Gunjan  Khaitan

Gunjan Khaitan


How to Handle Navigation in React Native with react-navigation 5

React-navigation is the navigation library that comes to my mind when we talk about navigation in React Native.

I’m a big fan of this library and it’s always the first solution I use to handle navigation in React Native. This is in part becausae it has an awesome and easy API and is very customizable.

I’m writing this article because version 5 just went from beta to stable. It comes with some feature changes and a new API design that provides a simple and different way to declare routes.

In this article, we are going to go through the new APIs and look at ways to use them in our applications.


The way you install react-navigation has changed a little bet compared to previous versions (>4.x):

// > 4.x verions
yarn add react-navigation

Installing react-navigation 5 will look like this:

// yarn
yarn add @react-navigation/native
// npm
npm install @react-navigation/native

The latest versions of react-navigation use many third party library like react-native-gesture-handler for animation and handling transitions. So you always need to install those libraries.

// yarn
yarn add react-native-reanimated react-native-gesture-handler react-native-screens react-native-safe-area-context @react-native-community/masked-view
// npm
npm install react-native-reanimated react-native-gesture-handler react-native-screens react-native-safe-area-context @react-native-community/masked-view

Dynamic screens

The new API introduces dynamism in initializing routes. Previously it was done statically - basically, we had to define our Routes in a config file.

// @flow
import React from "react";

import { createAppContainer, createSwitchNavigator } from "react-navigation";
import { createStackNavigator } from "react-navigation-stack";

/** ---------Screens----------- */
// import LaunchScreen from "../Containers/LaunchScreen";
import HomeScreen from "../Containers/HomeScreen";

import ProfileScreen from "../Containers/ProfileScreen";
import LoginScreen from "../Containers/LoginScreen";

const StackNavigator = createStackNavigator(
    initialRouteName: "Home"
    Home: {
      screen: HomeScreen
     Login: {
      screen: LoginScreen,
      headerMode: "none",

      Profile: {
      screen: ProfileScreen


export default createAppContainer(StackNavigator);

The new API comes with dynamic components. and made the navigation to be more dynamic.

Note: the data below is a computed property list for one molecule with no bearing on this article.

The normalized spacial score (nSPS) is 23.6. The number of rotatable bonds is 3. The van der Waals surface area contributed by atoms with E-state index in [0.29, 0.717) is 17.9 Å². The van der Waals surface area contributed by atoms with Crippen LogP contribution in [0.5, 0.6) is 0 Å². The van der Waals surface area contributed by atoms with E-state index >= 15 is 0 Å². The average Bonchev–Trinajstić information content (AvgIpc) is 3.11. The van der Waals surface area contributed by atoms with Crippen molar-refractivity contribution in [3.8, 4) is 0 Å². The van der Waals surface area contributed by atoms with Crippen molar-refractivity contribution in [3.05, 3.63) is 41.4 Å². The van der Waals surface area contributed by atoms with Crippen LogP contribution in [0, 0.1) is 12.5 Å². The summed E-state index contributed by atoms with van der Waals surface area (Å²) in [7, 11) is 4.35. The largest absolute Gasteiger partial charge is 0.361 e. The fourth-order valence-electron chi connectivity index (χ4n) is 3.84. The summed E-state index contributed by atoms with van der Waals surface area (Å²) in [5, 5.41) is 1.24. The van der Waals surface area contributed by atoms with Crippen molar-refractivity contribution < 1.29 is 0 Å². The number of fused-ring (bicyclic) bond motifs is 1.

The new way to declare the Routes will be much like the following.

import React from "react"
import { SafeAreaView, StyleSheet, View, Text, StatusBar } from "react-native"

import { NavigationContainer } from "@react-navigation/native"
import { createStackNavigator } from "@react-navigation/stack"

const App: () => React$Node = () => {
  return (
      <StatusBar barStyle="dark-content" />
      <SafeAreaView style={styles.containerStyle}>
        <AppNavigation />
const Stack = createStackNavigator()
const AppNavigation = () => {
  return (
      <Stack.Navigator initialRouteName="home">
        <Stack.Screen name="home" component={HomeScreen} />
const HomeScreen = () => {
  return (
    <View style={styles.containerStyle}>
      <Text style={styles.title}>Home Screen</Text>


This new way is dynamic, simpler to use, and is kinda similar to react-router API.

Dynamic options

This has been the most requested feature by the community for a long time. I always had issues with the old method (static) and it was really hard to change the navigation behavior dynamically.

The old method => < 4.x

With older versions of react-navigation we had to define static options. And there was no way to change this dynamically.

  static navigationOptions = {
    title: "Sign In",
    header: null,
    mode: "modal",
    headerMode: "none"

The new method (version 5)

React-navigation comes with a dynamic method which is quite simple. We can set the options to any screen using just props.

const AppNavigation = ({}) => {
  let auth = {
    authenticated: true,
    user: {
      email: "",
      username: "John",
  let ProfileScreenTitle = auth.authenticated ? auth.user.username : "Profile"
  return (
      <Stack.Navigator initialRouteName="Home">
        <Stack.Screen name="Home" component={HomeScreen} />
            title: ProfileScreenTitle,
            headerTintColor: "#4aa3ba",
            headerStyle: {
              backgroundColor: darkModeOn ? "#000" : "#fff",
        <Stack.Screen name="About" component={AboutScreen} />


With dynamic options, I can change the title based on authentication. For example if the user is authenticated, I can set the screen title to be the user’s username, or I can change the backgroundColor for the header.

This is more useful especially if you are using dynamic themes or if you are willing to implement dark mode in your app.